Figure 1 is a simplified version of the various pathways of complement activation.

Figure 1: Simplified view of intrinsic and extrinsic pathways of complement activation. Boxes show major activation products of complement activation and the biological consequences of these products.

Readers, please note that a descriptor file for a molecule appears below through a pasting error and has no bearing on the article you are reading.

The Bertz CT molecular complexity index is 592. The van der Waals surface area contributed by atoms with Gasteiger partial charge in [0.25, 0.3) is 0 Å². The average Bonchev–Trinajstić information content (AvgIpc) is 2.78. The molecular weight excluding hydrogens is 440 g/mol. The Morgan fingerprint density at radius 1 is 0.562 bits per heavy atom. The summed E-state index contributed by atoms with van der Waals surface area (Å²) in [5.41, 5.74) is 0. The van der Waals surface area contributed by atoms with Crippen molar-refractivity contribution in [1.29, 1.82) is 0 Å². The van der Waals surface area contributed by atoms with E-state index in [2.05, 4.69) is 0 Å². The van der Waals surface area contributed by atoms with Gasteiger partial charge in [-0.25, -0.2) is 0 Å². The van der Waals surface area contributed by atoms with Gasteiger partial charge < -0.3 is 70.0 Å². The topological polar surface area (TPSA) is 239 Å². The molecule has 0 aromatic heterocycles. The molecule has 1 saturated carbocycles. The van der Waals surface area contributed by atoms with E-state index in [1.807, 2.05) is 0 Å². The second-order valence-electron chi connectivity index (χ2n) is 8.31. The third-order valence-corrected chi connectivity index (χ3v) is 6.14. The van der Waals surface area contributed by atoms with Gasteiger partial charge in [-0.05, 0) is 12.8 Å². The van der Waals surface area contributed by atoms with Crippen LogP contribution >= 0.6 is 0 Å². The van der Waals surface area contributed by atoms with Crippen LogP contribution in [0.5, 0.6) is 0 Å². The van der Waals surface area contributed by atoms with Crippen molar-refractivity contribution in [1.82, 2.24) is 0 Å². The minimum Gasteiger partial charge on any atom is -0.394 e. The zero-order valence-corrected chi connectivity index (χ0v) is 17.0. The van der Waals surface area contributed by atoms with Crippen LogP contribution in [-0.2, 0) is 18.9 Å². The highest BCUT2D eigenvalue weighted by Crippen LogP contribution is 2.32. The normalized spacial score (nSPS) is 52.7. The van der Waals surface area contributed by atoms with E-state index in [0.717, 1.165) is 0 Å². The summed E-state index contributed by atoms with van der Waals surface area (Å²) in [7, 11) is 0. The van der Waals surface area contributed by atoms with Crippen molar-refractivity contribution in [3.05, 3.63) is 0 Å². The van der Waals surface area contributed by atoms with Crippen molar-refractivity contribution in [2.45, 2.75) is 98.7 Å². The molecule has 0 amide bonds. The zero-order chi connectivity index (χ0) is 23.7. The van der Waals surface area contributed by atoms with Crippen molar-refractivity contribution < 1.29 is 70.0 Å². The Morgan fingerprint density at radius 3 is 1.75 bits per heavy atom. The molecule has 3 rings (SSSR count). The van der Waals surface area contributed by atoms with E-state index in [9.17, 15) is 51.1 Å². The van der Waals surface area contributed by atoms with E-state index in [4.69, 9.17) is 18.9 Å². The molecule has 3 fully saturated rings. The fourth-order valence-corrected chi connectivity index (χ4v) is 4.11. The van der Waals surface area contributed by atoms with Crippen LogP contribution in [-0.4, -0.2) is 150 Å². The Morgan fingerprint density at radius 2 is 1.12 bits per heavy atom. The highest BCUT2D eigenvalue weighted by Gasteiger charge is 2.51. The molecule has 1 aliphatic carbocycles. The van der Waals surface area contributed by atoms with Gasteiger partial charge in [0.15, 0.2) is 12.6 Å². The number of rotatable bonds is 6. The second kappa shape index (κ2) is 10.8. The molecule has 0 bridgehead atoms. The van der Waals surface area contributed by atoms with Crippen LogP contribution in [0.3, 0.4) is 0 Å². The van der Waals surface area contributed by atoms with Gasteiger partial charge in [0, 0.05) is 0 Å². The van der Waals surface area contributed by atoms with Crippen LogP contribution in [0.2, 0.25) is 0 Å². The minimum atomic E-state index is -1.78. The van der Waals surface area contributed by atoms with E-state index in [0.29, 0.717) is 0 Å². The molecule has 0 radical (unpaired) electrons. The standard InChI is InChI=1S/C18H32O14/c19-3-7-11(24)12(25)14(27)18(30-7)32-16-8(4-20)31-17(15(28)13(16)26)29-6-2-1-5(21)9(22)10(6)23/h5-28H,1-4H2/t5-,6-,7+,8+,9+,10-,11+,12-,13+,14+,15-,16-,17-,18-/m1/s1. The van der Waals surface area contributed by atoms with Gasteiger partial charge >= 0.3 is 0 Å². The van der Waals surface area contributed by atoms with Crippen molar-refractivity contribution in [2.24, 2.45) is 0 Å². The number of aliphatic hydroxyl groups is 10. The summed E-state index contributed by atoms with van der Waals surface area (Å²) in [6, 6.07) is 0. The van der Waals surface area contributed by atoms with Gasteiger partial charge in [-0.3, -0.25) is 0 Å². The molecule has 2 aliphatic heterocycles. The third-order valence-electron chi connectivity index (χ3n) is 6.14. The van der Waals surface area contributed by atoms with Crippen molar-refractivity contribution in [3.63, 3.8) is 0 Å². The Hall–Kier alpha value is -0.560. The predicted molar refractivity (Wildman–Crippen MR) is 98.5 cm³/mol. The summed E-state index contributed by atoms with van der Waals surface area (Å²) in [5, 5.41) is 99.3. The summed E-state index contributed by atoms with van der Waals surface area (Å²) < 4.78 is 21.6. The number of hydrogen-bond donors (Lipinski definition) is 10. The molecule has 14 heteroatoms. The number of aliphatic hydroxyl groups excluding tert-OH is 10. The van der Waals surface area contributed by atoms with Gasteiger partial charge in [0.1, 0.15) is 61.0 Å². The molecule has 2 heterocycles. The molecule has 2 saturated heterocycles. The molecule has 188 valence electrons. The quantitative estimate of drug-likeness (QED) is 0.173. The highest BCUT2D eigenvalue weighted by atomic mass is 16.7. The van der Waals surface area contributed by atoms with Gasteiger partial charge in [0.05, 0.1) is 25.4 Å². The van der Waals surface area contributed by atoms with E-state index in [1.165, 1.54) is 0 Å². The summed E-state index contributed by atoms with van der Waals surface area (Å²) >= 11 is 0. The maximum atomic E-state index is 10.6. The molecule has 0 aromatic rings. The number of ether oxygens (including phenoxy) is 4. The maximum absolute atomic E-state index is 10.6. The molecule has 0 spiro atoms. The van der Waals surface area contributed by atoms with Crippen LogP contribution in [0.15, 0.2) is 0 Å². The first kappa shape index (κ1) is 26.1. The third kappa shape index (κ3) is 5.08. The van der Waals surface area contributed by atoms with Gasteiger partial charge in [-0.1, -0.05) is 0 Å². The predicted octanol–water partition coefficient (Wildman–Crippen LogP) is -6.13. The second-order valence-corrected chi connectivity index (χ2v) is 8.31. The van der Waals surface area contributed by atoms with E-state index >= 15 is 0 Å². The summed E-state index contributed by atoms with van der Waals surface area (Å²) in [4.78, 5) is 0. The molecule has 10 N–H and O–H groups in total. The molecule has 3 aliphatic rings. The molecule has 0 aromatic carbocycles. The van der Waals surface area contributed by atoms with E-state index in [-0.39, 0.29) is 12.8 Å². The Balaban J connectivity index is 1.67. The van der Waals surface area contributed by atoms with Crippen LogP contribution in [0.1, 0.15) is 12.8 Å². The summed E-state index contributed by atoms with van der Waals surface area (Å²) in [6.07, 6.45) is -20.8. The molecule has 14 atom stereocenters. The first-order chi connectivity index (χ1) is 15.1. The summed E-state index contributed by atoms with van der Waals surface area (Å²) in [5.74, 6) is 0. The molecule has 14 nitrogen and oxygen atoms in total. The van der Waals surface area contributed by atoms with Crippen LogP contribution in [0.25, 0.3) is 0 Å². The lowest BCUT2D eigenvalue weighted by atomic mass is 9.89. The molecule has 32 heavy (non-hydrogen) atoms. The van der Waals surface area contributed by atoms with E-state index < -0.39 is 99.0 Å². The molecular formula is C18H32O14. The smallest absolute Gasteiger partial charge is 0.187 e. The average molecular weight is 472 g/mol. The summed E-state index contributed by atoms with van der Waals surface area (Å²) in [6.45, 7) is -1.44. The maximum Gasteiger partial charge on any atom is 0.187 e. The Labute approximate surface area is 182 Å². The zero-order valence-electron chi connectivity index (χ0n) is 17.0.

The traditional pathways include the classical pathway (which sequentially activates C1, C4, and C2 to produce the C3 convertase) and the mannan binding lectin (MBL) pathway (also known as mannan binding protein, MBP) in which MBP binds to mannose-rich glycans on bacterial surfaces. This leads to activation, depending on the species, of mannan-binding lectin-associated serine proteases [13] (MASP), the first two proteases being similar to C1r and C1s of the classical pathway. The end result is cleavage of C4 and C2 to form C4b2a, the C3 convertase that will then generate C3a and C3b. The third pathway of complement activation is related to the constant, spontaneous hydrolysis of C3, resulting in formation of C3b, which then triggers complement activation. An extrinsic pathway of complement activation relates to direct activation (cleavage) of C5 by cell/tissue/plasma neutral proteases (such as thrombin and proteases released from neutrophils and macrophages), resulting in formation of C5a and C5b. Figure 1 also shows (in boxes) the complement activation products that are relevant in sepsis. These are C5a and C3b, the latter being a major opsonic factor reactive with bacteria to promote their phagocytosis. It is clear that C3b is a major product facilitating the protective effects of complement in the innate immune system, providing a protective shield against infections agents. Targeting C3 or its activation products especially C3b in the setting of sepsis, unless very carefully regulated, has the potential to depress the opsonic system, which is vital for the in vivo response to bacteria in the setting of sepsis. C5a is a very powerful phlogistic product of the complement system which, in the setting of sepsis and when produced in excessive quantities, can result in catastrophic outcomes, which will be discussed below. The ability to dampen the effects of C5a includes its in vivo neutralization or blockade in vivo of its two receptors, C5aR and C5L2. Finally, production of the membrane attack complex (C5b-9) may play a protective role in the setting of sepsis, since C5b-9 has the ability to engage in lysis of Gram-negative bacteria. For this reason, the use of antibodies to deplete C5 in vivo will depress C5a generation, reducing the production of C5b-9, which is an undesirable outcome (described below).